SUMMARY OF THE INVENTION

For some applications it is desirable to process data from different sources simultaneously, wherein the sources may have different frame rates and/or sample rates and require separate decoders. E.g. it may be necessary to superpose audio signals from several inputs, e.g. ten or more.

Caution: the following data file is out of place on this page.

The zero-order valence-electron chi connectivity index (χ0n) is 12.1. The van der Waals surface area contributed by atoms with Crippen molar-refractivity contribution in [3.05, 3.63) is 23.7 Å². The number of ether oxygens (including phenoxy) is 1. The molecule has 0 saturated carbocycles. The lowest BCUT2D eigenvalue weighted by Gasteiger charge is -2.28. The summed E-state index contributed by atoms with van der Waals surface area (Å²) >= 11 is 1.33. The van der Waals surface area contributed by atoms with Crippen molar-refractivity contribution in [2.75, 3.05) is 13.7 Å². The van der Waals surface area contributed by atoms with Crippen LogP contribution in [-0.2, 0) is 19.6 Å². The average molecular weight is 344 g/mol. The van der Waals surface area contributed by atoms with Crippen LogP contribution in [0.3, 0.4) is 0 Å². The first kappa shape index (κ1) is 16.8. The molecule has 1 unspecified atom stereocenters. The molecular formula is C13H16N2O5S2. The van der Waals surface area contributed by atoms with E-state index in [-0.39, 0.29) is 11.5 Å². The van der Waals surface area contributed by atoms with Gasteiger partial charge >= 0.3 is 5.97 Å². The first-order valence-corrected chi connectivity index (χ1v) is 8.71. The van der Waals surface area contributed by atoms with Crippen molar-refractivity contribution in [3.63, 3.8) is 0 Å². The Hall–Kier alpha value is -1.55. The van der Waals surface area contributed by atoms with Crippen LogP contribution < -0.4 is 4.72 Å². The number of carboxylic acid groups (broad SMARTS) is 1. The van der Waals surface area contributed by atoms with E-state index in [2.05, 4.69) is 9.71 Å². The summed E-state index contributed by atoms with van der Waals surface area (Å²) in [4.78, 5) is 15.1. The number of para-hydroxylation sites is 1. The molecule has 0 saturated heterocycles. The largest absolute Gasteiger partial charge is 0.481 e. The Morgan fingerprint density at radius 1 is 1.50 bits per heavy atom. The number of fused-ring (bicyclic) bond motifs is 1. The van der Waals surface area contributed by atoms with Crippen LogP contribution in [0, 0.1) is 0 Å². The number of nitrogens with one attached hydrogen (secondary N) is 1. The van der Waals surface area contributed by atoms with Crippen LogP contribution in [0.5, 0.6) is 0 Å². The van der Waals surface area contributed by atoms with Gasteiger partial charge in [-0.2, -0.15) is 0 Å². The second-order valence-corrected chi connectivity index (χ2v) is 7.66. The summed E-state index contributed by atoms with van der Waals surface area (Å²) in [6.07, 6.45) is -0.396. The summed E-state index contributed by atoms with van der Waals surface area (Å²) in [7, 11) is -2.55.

FIG. 2 shows a straightforward solution, connecting several decoders 11,12,13 to the processing unit 14. The decoders 11,12,13 run in separate threads, and the thread management of the OS controls, by calling the respective threads, the order in which the different input data are processed. Typically a thread is active as long as it has data in an input buffer to process and space in an output buffer to write to. The processing unit 14 combines data from all its input buffers 11 b,12 b,13 b, and therefore requires data to be available in all these buffers. As a result, the time between successive calls of the processing unit 14 becomes longer than in a single input system, because each of the decoder units 11,12,13 tries to fill its respective output buffer 11 b,12 b,13 b completely, as controlled by the thread management of the OS. Thus, also the total amount of input data to be processed is higher than in a single input system. This leads to stronger oscillations of the filling of the output buffer. Particularly when the microprocessor is heavily loaded, the system may become too slow to process the input streaming data, which require processing similar to real-time, and if the thread management is for general purpose and not optimized it may even block due to a kind of bottleneck effect. This may lead to data loss, i.e. not all input data arrive at the output module 16, which is not acceptable for some data types, such as e.g. high quality audio data.